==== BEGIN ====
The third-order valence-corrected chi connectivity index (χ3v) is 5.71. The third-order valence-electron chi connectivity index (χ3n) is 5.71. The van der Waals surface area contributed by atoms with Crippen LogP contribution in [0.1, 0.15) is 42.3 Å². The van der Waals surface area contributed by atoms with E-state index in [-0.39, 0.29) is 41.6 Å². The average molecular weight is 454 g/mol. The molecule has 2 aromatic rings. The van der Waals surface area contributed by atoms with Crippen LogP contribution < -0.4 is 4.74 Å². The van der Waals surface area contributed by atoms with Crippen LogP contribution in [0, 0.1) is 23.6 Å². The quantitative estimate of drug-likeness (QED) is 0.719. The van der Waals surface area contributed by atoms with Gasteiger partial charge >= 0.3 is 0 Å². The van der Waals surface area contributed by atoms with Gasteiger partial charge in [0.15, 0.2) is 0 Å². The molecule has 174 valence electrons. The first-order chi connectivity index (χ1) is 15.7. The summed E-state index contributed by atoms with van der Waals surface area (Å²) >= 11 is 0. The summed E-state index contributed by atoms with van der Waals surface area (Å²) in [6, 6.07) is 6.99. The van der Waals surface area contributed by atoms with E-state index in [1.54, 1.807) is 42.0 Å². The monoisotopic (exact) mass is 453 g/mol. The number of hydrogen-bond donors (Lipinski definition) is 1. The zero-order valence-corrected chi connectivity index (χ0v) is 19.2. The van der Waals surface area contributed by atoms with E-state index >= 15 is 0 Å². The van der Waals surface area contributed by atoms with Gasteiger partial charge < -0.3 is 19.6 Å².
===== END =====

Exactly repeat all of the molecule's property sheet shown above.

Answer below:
The third-order valence-corrected chi connectivity index (χ3v) is 5.71. The third-order valence-electron chi connectivity index (χ3n) is 5.71. The van der Waals surface area contributed by atoms with Crippen LogP contribution in [0.1, 0.15) is 42.3 Å². The van der Waals surface area contributed by atoms with E-state index in [-0.39, 0.29) is 41.6 Å². The average molecular weight is 454 g/mol. The molecule has 2 aromatic rings. The van der Waals surface area contributed by atoms with Crippen LogP contribution < -0.4 is 4.74 Å². The van der Waals surface area contributed by atoms with Crippen LogP contribution in [0, 0.1) is 23.6 Å². The quantitative estimate of drug-likeness (QED) is 0.719. The van der Waals surface area contributed by atoms with Gasteiger partial charge >= 0.3 is 0 Å². The van der Waals surface area contributed by atoms with Gasteiger partial charge in [0.15, 0.2) is 0 Å². The molecule has 174 valence electrons. The first-order chi connectivity index (χ1) is 15.7. The summed E-state index contributed by atoms with van der Waals surface area (Å²) >= 11 is 0. The summed E-state index contributed by atoms with van der Waals surface area (Å²) in [6, 6.07) is 6.99. The van der Waals surface area contributed by atoms with E-state index in [1.54, 1.807) is 42.0 Å². The monoisotopic (exact) mass is 453 g/mol. The number of hydrogen-bond donors (Lipinski definition) is 1. The zero-order valence-corrected chi connectivity index (χ0v) is 19.2. The van der Waals surface area contributed by atoms with E-state index >= 15 is 0 Å². The van der Waals surface area contributed by atoms with Gasteiger partial charge < -0.3 is 19.6 Å².